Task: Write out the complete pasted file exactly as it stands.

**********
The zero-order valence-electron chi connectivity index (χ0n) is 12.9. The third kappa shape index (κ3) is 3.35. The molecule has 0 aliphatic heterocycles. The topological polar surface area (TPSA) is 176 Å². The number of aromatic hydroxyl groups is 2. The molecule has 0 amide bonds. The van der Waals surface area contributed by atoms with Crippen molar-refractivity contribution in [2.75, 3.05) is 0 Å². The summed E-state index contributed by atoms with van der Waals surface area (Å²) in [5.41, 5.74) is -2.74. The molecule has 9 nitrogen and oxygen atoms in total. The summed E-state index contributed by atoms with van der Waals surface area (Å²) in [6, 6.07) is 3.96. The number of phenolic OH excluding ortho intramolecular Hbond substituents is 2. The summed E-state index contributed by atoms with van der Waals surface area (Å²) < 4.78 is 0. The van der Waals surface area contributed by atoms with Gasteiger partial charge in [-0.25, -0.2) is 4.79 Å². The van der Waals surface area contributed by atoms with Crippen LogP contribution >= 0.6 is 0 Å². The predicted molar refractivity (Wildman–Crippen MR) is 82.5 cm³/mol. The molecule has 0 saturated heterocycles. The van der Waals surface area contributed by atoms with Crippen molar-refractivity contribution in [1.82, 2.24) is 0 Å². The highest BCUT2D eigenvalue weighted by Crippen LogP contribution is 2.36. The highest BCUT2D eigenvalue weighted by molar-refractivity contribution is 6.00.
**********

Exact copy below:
The zero-order valence-electron chi connectivity index (χ0n) is 12.9. The third kappa shape index (κ3) is 3.35. The molecule has 0 aliphatic heterocycles. The topological polar surface area (TPSA) is 176 Å². The number of aromatic hydroxyl groups is 2. The molecule has 0 amide bonds. The van der Waals surface area contributed by atoms with Crippen molar-refractivity contribution in [2.75, 3.05) is 0 Å². The summed E-state index contributed by atoms with van der Waals surface area (Å²) in [5.41, 5.74) is -2.74. The molecule has 9 nitrogen and oxygen atoms in total. The summed E-state index contributed by atoms with van der Waals surface area (Å²) in [6, 6.07) is 3.96. The number of phenolic OH excluding ortho intramolecular Hbond substituents is 2. The summed E-state index contributed by atoms with van der Waals surface area (Å²) < 4.78 is 0. The van der Waals surface area contributed by atoms with Gasteiger partial charge in [-0.25, -0.2) is 4.79 Å². The van der Waals surface area contributed by atoms with Crippen LogP contribution >= 0.6 is 0 Å². The predicted molar refractivity (Wildman–Crippen MR) is 82.5 cm³/mol. The molecule has 0 saturated heterocycles. The van der Waals surface area contributed by atoms with Crippen molar-refractivity contribution in [1.82, 2.24) is 0 Å². The highest BCUT2D eigenvalue weighted by Crippen LogP contribution is 2.36. The highest BCUT2D eigenvalue weighted by molar-refractivity contribution is 6.00.